Bad news burden

Stuff I have been talking about for years is coming to pass. Newspaper stocks are falling and newspaper revenues are rushing to catch up. Desperate journalists are trying to figure out if there is a future in their vocation or whether they should practice flipping burgers so they have a fall back. A guy in my newsroom periodically calls out: “Next window please.” He says he’s practicing for his next job.

People have long told me I am too much doom and gloom. Frequently a conversation concludes with: “Thanks Dave, now I really feel like killing myself.”

Funny thing is all of this doesn’t make me feel good. Quite the opposite, in fact. So I was right. What’s my reward? The death of the entire industry I have known and loved for 30 years.

I try to keep hope. There is still a chance after all. Though the desperate efforts of desperate newspapers remind me of a dying animal flailing, I want to believe somebody will find something that will make things work out in the end. What’s more, there are business opportunities in this, especially if you can be satisfied with profit margins of less than 30 percent. In fact, there may be some pretty significant business opportunities if, say, one could work out a syndication model for news that works something like Google ads, paying content creators something per view of a piece. That would reward those who make better content as well as the sites that package and promote it well. Most likely it will be a company like Google or Amazon that devise something like this. Few other sites have the yank to bring all newspapers to the table, the expertise to execute effectively, and the deep pockets to pull it off.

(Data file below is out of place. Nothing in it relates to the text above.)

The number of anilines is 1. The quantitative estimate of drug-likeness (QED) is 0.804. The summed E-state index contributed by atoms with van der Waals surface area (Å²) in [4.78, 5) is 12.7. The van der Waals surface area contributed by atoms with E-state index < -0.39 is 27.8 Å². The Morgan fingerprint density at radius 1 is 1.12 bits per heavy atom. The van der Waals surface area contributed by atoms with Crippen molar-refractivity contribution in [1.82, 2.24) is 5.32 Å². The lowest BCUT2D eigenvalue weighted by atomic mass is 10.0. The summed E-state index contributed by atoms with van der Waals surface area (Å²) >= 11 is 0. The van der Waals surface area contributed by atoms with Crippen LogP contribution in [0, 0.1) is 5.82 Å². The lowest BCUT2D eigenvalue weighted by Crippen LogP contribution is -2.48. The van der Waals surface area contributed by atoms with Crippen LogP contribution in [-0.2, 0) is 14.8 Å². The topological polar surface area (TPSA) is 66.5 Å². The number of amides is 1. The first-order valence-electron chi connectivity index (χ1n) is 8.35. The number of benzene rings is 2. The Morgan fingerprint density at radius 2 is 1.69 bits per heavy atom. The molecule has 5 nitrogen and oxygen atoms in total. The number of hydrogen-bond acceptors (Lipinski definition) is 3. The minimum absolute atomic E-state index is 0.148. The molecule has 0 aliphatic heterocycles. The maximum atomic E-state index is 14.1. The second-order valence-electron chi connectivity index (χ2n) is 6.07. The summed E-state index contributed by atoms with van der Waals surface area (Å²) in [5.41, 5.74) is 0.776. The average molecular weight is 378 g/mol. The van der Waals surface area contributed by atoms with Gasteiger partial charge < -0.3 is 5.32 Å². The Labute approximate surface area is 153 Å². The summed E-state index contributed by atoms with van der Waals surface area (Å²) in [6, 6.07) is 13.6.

Can that save newspaper journalism without the paper component? Not unless somebody invents it, surely. But possibly not even then.

It’s likely there is no single solution. It will be a bunch of little innovations coupled with the willingness of journalists to work for even less money and ever longer hours. Things like EveryBlock hold out the hope of a technological solution that will help people find the news most pertinent to their community or even neighborhood (though that may benefit bloggers more than newspaper sites). The reluctant venturing into niche web sites holds the hope of incremental revenue sources that will help offset the monumental losses of classified and national advertising.

But there is still too much uncertainty, too much stumbling, too much fearful hesitation, and far too much anger to be sure that many newspapers will survive. The overall U.S. economic malaise is just the icing on the cake.

Sure, I’m Mr. Doom-and-Gloom, but it’s not because I want to blow out the candles.

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